The Other Frank

We’re all familiar with the celebrity artist, and lately they are even cropping up in art fairs—it’s a contentious topic in the age of the 1%. Some musicians and actors are actually pretty serious about their painting, and some of them are not bad. Tony Bennett, for example, has made some quite creditable landscapes, but I can’t think of one celebrity hobbyist whose work is really competitive or challenging within the art world. And that applies to the likes of James Franco. That’s why I find some of Frank Sinatra’s work so surprising. Look at the date—a picture like this one belongs to its time in an almost shocking way—meaning that it’s hardly conventional but seems to be very aware of the most sophisticated contemporary thinking. Maybe it lacks something in professional polish or impact, but it could be the work of a very smart student, who had good ideas but couldn’t quite project themselves to the professional level.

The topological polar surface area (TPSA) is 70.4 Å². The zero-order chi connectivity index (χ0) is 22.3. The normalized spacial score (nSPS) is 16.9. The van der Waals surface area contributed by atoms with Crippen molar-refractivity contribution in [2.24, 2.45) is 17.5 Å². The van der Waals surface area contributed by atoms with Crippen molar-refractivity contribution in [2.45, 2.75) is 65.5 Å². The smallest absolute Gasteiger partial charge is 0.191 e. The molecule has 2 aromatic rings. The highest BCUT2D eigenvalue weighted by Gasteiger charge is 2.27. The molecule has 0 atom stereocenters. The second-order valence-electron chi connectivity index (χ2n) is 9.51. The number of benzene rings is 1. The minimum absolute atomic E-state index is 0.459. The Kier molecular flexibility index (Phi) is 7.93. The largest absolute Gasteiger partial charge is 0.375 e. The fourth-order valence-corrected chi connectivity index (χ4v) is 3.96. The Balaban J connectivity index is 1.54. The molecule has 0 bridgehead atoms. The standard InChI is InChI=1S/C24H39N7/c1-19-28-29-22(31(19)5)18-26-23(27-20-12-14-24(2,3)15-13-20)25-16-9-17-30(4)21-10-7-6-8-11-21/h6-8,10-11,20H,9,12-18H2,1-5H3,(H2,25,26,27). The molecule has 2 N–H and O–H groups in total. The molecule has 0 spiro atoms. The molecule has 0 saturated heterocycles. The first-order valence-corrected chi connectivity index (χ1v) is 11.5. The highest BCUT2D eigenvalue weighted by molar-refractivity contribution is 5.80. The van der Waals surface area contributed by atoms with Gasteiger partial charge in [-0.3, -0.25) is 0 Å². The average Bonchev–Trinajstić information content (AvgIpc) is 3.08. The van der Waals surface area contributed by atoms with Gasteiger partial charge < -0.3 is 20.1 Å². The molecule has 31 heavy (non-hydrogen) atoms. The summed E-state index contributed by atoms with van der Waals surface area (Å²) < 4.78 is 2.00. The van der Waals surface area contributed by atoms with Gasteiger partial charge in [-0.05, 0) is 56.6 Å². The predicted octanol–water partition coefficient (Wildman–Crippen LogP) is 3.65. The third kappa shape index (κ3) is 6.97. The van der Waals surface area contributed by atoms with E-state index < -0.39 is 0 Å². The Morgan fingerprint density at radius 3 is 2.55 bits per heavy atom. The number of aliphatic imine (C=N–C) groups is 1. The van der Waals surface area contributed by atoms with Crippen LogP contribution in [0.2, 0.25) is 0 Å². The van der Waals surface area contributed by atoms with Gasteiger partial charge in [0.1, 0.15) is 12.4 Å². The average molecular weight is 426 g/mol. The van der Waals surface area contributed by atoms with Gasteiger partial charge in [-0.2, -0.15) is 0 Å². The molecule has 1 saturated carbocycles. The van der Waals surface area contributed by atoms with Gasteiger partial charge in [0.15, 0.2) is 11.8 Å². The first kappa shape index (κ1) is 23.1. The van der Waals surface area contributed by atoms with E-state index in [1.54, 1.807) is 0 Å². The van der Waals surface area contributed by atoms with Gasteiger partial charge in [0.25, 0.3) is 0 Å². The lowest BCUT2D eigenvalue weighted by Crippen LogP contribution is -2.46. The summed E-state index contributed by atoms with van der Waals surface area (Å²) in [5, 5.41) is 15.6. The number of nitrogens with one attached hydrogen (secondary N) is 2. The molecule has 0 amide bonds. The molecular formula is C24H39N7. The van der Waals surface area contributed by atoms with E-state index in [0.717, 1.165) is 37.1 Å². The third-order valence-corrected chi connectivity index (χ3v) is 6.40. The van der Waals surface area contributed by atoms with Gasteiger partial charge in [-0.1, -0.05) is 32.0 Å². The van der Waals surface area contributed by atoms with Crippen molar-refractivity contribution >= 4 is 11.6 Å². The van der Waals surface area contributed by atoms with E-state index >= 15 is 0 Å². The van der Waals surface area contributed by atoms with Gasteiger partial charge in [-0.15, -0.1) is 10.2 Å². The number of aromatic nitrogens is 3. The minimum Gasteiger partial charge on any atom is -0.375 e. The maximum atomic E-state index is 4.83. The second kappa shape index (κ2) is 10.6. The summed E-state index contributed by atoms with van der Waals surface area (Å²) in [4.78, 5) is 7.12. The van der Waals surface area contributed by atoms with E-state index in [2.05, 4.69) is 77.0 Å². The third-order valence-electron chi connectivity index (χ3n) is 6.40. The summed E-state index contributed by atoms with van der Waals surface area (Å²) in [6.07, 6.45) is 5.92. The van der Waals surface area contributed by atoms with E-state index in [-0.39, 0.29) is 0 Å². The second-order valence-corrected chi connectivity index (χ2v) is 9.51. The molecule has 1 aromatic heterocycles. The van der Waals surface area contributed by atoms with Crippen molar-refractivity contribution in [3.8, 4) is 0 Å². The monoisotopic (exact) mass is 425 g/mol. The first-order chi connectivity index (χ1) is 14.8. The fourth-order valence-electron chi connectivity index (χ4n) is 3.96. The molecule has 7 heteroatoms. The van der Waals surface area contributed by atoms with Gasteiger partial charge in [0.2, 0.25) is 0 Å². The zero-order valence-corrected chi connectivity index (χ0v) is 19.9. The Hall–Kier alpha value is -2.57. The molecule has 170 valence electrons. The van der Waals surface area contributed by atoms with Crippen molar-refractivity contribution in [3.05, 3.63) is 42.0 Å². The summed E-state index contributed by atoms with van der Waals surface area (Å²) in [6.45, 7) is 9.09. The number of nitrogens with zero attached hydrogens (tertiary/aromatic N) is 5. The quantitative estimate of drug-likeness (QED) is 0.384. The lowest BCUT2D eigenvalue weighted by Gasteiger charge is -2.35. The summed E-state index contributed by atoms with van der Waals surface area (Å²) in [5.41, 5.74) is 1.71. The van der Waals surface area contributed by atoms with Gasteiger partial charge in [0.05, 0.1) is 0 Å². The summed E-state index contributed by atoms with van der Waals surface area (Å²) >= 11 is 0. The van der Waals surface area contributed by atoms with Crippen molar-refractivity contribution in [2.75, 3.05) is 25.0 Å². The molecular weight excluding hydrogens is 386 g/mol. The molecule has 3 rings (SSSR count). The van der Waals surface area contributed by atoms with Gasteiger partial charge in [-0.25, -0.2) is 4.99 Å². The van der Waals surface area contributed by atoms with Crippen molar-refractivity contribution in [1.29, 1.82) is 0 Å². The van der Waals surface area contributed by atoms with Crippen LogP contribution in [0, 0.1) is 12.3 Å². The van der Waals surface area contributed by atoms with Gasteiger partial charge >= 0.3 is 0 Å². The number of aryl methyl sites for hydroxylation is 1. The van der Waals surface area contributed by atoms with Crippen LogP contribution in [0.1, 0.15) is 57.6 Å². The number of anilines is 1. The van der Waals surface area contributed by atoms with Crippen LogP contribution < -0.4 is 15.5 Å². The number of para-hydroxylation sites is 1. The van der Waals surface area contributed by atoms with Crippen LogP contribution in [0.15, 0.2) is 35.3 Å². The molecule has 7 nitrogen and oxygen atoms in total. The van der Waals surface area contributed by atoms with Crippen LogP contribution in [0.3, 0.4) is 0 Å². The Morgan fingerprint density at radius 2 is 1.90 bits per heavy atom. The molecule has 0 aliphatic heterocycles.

Frank Sinatra, Untitled 1983

Frank Sinatra, Untitled 1983

What keeps me wondering here is why would Sinatra, of all people, want to paint abstractions? And what was going through his head that he came up with something like this? It’s worthy of Mary Heilmann, amazingly enough, as is this next one.

Frank Sinatra, Untitled 1987

Frank Sinatra, Untitled 1987

Oddball remakes of Ellsworth Kelly fall into the genre of conceptual painting, a topic for the future, but Sinatra actually came up with some genuinely interesting things. In this one the brushy bits are admirably free, but their combination with a grid makes something new—I’ve not seen anything quite like it—and it could be done again.

Frank Sinatra, Untitled 1987

Frank Sinatra, Untitled 1987

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One Response to The Other Frank

  1. jeff tutt says:

    well fly me to the moon…

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